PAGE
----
Orna Ross: Yes. So, starting is about the first quarter, shall we say roughly, you can't say for sure, but getting going on a project, and I'd like to say that we're talking here about writing and book production and marketing and promotion, as the three defining tasks for every indie author.
So, at the beginning of those tasks, and particularly at the beginning of the writing and making a book, shall we say, I think you get this rush of energy and ideas and excitement and passion, and you can feel like you're in flow, you're dying to get going, and that to me is what starting energy is. It's always the buzz.
Most people, certainly speaking for myself, starting energy is fun, it's great, I'm in there, I love it. Starting a project is never hard for me. So, the other energies, I think, which we'll talk about in a few moments, are the ones that maybe most people have trouble with.
However, some people have trouble just starting, and it might be starting the writing, it might be starting, we were talking about this earlier on as we do before our shows, and saying that there are some aspects of the process of the writing and publishing process that all of us don't like starting and are not good at. There are bits of it that we prefer and are very happy to jump in and start, and then other bits that we may not ever get going on.
So, sometimes recognizing that you haven't started can be challenging enough in itself. So, obviously it's easy enough to see if you haven't started writing, you've got that blank page screaming at you, but it might not be so easy to notice that you haven't got started on your marketing. For example, you might be doing a lot of busy work around things, but not necessarily making advancement, and it's the same with drafting, even with writing; you could be doing a lot of writing, researching, writing tasks, but not actually getting started, really getting started.
And creative work is messy, it's not straightforward, and so it's always challenging.
How about you with starting energy?
Joanna Penn: Yeah. So, I was also thinking about this, because someone emailed me and said, I can't get started because I don't know why anyone would want to read this. Which was so interesting, and we've said this before, but being a writer is this balance between massive ego and massive self-doubt, and we all have self-doubt, but you actually do have to have enough of an ego, even if it goes like this all the time, see sawing, to want to put your words out into the world. You have to be able to drive yourself to want to get things down. So, I found that really interesting and put it down to obviously working on self-esteem issues if you literally can't even just start writing. But also fear of failure, will anybody want to, it comes into the same thing.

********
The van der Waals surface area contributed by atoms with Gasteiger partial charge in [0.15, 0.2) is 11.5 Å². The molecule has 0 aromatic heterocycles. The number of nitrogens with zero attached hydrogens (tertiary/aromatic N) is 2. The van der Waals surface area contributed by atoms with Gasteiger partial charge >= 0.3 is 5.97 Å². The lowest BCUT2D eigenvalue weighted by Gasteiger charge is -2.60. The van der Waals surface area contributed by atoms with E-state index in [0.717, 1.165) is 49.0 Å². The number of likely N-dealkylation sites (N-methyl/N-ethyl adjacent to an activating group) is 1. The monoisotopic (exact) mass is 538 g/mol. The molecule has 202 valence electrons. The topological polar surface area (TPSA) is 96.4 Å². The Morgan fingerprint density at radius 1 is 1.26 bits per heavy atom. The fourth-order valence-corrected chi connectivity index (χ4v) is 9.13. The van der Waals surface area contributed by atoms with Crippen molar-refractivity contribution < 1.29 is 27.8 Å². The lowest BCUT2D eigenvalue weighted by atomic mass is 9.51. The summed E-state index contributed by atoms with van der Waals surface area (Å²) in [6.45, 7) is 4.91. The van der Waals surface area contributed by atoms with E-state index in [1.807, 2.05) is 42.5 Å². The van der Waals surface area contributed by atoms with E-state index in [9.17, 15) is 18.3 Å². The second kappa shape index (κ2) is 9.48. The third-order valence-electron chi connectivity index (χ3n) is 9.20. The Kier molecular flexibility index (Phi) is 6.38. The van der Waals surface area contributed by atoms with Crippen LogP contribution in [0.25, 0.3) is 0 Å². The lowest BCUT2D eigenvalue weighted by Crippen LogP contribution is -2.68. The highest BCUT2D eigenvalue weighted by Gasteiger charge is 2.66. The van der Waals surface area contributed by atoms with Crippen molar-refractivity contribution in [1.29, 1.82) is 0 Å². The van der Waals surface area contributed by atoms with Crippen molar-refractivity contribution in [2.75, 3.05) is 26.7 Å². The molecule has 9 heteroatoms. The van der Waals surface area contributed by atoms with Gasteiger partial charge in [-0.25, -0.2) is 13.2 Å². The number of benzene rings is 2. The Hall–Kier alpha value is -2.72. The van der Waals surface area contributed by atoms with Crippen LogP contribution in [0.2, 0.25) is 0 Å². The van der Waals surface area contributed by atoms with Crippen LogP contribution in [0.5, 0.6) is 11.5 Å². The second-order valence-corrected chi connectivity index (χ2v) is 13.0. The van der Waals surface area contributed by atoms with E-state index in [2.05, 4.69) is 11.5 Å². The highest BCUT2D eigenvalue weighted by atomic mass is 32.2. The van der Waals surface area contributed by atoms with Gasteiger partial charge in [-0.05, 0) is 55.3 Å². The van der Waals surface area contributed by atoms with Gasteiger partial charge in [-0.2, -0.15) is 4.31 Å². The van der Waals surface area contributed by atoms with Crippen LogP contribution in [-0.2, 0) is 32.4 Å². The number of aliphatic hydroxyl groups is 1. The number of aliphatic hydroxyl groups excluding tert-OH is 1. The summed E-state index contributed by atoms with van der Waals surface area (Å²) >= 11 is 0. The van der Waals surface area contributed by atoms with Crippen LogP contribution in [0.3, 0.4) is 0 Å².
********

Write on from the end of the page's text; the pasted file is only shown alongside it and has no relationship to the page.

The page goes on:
Also, you can't decide what project to work on. This is another common one I feel with starting energy is people are like, oh, I have so many ideas, I don't know which one to start on. I have this problem often, and I have a drive, my J.F. Penn drive in my computer. I have maybe 40/50 folders and I just move them up and down. They've all got a number and they move slowly towards the top, and then sometimes I just find myself picking, like number 16 jumps all the way to the top because I suddenly get the urge, the starting energy. It's like, yeah, I know that book is next.
So, with Catacomb, I first got the idea for that a decade ago, and it was the time to write that, it's a novella, it was like time to write that.
So, I feel like those can be some reasons you have problems. Sometimes it's just literally learning the basics of actually, how do you write a novel or non-fiction or poetry? Is there just this… I literally don't know how to do it, but then the opposite of that is you've done all the courses, you've been doing courses for years, you've read all the books, you've got a massive library of writing books, which we all have, but at some point, you have to step past that and actually write your own words.
So, all of these things can stop you even starting. Is there anything else that you think can help people?
Orna Ross: What we're saying, I think, is that at the base of all of these different, you know, these symptoms look different up on top, but what they essentially are is some form of resistance, some form of fear is driving these various behaviours. So, you have this desire, but you have this inability to make the moves happen.
So, I think beginning by identifying the root cause of your particular situation. So, is it a fear of failure? Is it the sense that nobody would want to read this? What exactly is there? Perfectionism? You want to be better? Fear of being judged? Or lack of clarity? Or lack of resources; you don't have the quiet, the space, the time, whatever it is to get going?